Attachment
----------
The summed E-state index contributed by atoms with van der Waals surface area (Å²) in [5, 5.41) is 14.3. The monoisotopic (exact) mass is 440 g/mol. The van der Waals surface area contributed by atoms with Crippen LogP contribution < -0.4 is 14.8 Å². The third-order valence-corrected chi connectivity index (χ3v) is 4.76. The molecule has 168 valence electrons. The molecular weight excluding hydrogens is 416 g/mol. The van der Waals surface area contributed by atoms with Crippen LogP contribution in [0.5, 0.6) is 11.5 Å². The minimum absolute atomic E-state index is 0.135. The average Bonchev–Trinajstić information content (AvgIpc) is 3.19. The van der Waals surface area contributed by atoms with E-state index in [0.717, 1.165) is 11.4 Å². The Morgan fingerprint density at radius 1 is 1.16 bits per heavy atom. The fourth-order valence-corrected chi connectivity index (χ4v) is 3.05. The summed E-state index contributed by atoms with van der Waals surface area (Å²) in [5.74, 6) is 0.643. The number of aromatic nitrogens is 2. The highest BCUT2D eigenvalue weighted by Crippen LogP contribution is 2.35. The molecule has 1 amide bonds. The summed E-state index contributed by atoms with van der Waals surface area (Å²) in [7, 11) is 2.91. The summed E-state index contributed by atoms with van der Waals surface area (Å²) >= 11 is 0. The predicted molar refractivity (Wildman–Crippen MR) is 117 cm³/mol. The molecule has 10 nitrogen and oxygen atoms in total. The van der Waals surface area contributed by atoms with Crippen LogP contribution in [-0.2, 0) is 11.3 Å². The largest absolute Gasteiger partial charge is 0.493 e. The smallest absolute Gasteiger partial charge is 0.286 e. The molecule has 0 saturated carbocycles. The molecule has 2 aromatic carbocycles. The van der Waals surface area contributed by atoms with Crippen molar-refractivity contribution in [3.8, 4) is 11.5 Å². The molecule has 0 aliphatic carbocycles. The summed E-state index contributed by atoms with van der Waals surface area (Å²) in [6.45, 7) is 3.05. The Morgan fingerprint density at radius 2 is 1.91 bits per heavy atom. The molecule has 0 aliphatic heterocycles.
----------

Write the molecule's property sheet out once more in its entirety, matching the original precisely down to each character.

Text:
The summed E-state index contributed by atoms with van der Waals surface area (Å²) in [5, 5.41) is 14.3. The monoisotopic (exact) mass is 440 g/mol. The van der Waals surface area contributed by atoms with Crippen LogP contribution < -0.4 is 14.8 Å². The third-order valence-corrected chi connectivity index (χ3v) is 4.76. The molecule has 168 valence electrons. The molecular weight excluding hydrogens is 416 g/mol. The van der Waals surface area contributed by atoms with Crippen LogP contribution in [0.5, 0.6) is 11.5 Å². The minimum absolute atomic E-state index is 0.135. The average Bonchev–Trinajstić information content (AvgIpc) is 3.19. The van der Waals surface area contributed by atoms with E-state index in [0.717, 1.165) is 11.4 Å². The Morgan fingerprint density at radius 1 is 1.16 bits per heavy atom. The fourth-order valence-corrected chi connectivity index (χ4v) is 3.05. The summed E-state index contributed by atoms with van der Waals surface area (Å²) in [5.74, 6) is 0.643. The number of aromatic nitrogens is 2. The highest BCUT2D eigenvalue weighted by Crippen LogP contribution is 2.35. The molecule has 1 amide bonds. The summed E-state index contributed by atoms with van der Waals surface area (Å²) in [7, 11) is 2.91. The summed E-state index contributed by atoms with van der Waals surface area (Å²) >= 11 is 0. The predicted molar refractivity (Wildman–Crippen MR) is 117 cm³/mol. The molecule has 10 nitrogen and oxygen atoms in total. The van der Waals surface area contributed by atoms with Crippen LogP contribution in [-0.2, 0) is 11.3 Å². The largest absolute Gasteiger partial charge is 0.493 e. The smallest absolute Gasteiger partial charge is 0.286 e. The molecule has 0 saturated carbocycles. The molecule has 2 aromatic carbocycles. The van der Waals surface area contributed by atoms with Crippen molar-refractivity contribution in [3.8, 4) is 11.5 Å². The molecule has 0 aliphatic carbocycles. The summed E-state index contributed by atoms with van der Waals surface area (Å²) in [6.45, 7) is 3.05. The Morgan fingerprint density at radius 2 is 1.91 bits per heavy atom. The molecule has 0 aliphatic heterocycles.